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Muslims visiting the Museum of the Bible

A Washington, D.C. Muslim leader is encouraging other Muslims to visit the Museum of the Bible in in the nation’s capital.

The imam is just one of many different types of people and religions that are visiting the museum and learning from its exhibits.

Museum president Cary Summers told media last week that the imam visited the museum with his family and later told Summers what he thought of the facility.

“We had one of the imams from one of the mosques in Washington come and spend three hours [at the museum]; he brought his wife and five daughters,” Summers said. “He saw me a week later and he told me that he had been there, which I knew, and I asked, ‘What did you think?’ And he said, ‘I’m telling you, every Muslim, they should come to this museum.’”

Summers said that since the museum opened in November 2017, the facility has had more than 340,000 visitors.

“Who’s coming to the museum? The world is coming in. It’s not all Christians, but people from all over the world,” he said.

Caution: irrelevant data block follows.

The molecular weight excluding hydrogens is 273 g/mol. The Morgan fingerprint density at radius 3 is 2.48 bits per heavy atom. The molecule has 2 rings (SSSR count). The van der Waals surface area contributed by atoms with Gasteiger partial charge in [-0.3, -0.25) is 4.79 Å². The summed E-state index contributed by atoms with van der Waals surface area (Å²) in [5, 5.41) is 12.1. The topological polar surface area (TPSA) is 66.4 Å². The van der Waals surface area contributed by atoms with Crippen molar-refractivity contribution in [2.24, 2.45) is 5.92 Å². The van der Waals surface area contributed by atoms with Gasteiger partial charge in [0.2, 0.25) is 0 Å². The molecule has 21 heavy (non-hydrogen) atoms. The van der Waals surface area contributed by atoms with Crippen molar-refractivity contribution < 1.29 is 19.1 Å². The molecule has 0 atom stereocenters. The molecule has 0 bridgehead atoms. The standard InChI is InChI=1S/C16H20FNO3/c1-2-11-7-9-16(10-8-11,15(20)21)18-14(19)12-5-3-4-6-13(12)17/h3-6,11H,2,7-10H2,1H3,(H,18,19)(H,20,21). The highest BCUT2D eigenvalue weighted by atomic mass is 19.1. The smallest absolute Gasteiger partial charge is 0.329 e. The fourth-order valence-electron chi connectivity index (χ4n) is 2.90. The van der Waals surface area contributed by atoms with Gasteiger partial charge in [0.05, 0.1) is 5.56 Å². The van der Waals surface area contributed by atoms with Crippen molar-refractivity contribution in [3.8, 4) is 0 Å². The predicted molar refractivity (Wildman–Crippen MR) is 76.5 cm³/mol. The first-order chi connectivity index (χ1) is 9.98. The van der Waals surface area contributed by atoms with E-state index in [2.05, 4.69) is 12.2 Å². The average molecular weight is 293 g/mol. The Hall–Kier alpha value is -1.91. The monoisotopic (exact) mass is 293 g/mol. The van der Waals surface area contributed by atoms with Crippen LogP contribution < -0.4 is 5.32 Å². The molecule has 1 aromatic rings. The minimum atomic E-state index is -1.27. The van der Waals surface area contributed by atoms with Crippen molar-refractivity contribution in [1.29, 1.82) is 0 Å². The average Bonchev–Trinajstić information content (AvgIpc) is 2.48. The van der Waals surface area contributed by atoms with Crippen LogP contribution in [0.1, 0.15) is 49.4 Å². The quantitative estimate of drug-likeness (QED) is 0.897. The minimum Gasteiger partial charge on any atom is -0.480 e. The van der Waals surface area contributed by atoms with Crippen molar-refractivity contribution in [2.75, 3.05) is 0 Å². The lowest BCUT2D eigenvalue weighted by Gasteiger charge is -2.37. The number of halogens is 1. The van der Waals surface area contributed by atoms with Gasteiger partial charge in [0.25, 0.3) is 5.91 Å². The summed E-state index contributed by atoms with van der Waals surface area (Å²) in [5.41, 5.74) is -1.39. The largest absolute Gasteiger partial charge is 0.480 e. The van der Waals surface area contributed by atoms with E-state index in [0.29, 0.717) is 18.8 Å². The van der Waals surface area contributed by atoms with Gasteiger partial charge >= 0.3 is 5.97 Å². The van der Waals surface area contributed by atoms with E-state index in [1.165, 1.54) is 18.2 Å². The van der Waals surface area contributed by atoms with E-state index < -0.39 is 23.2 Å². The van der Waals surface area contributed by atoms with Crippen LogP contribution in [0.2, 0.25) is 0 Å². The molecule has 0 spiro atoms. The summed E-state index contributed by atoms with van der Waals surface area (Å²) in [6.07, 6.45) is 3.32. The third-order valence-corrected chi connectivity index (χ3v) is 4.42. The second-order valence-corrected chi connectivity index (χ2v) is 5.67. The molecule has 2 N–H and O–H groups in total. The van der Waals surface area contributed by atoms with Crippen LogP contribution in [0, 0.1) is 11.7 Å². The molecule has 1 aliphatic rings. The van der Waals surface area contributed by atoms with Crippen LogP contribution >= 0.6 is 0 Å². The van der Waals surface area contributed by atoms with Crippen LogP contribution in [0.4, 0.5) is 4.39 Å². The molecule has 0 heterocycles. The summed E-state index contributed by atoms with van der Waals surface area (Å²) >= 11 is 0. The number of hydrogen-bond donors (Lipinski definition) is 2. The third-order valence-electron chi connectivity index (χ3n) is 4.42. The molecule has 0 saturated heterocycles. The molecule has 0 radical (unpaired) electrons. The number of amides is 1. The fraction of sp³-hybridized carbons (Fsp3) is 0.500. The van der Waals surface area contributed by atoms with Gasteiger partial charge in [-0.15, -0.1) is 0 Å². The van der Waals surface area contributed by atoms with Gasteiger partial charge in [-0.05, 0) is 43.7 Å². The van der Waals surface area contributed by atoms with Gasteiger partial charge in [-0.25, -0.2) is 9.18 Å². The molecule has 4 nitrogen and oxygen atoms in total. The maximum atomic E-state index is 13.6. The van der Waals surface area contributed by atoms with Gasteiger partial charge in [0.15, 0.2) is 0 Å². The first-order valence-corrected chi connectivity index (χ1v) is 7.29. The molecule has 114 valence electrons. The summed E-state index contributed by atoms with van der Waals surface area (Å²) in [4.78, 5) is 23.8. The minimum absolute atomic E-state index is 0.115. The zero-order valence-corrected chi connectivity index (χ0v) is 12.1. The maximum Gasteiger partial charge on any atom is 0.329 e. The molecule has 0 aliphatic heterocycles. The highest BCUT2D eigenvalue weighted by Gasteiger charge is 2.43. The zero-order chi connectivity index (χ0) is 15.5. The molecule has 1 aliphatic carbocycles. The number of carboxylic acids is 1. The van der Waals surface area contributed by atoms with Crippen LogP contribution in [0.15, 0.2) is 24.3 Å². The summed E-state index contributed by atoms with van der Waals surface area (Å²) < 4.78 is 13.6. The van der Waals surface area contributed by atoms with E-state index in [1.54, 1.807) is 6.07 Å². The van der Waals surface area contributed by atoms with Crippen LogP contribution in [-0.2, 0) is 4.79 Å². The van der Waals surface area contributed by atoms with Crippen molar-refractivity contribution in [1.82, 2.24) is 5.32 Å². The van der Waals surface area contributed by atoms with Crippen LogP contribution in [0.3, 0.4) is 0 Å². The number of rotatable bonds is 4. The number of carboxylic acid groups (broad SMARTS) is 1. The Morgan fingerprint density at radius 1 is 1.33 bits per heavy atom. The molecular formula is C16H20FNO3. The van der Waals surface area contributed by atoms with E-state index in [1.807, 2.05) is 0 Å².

A note from a visitor, which was passed on to Summers stated, ‘While we were there, on our right side were Orthodox Jews walking with us, and on our left side was confessing agnostics. And they were all loving the museum,'” Summers said of the note.

The museum is not an exploration of different faith traditions but rather keeps the focus on the book itself. There are two references to Islam, in a plaque that says the Bible and Quran do not share any text but contain many references to the same events and people, and in a Hebrew Bible section that includes mention of both Isaac and Ishmael.

The museum boasts 430,000 square feet of artifacts, information and interactive displays about the Bible. Among its collection, the museum has a replica of the Gutenburg Press, first editions of the King James Bible and fragments of the Dead Sea Scroll.

Admission to the museum is free but there is a suggested donation amount.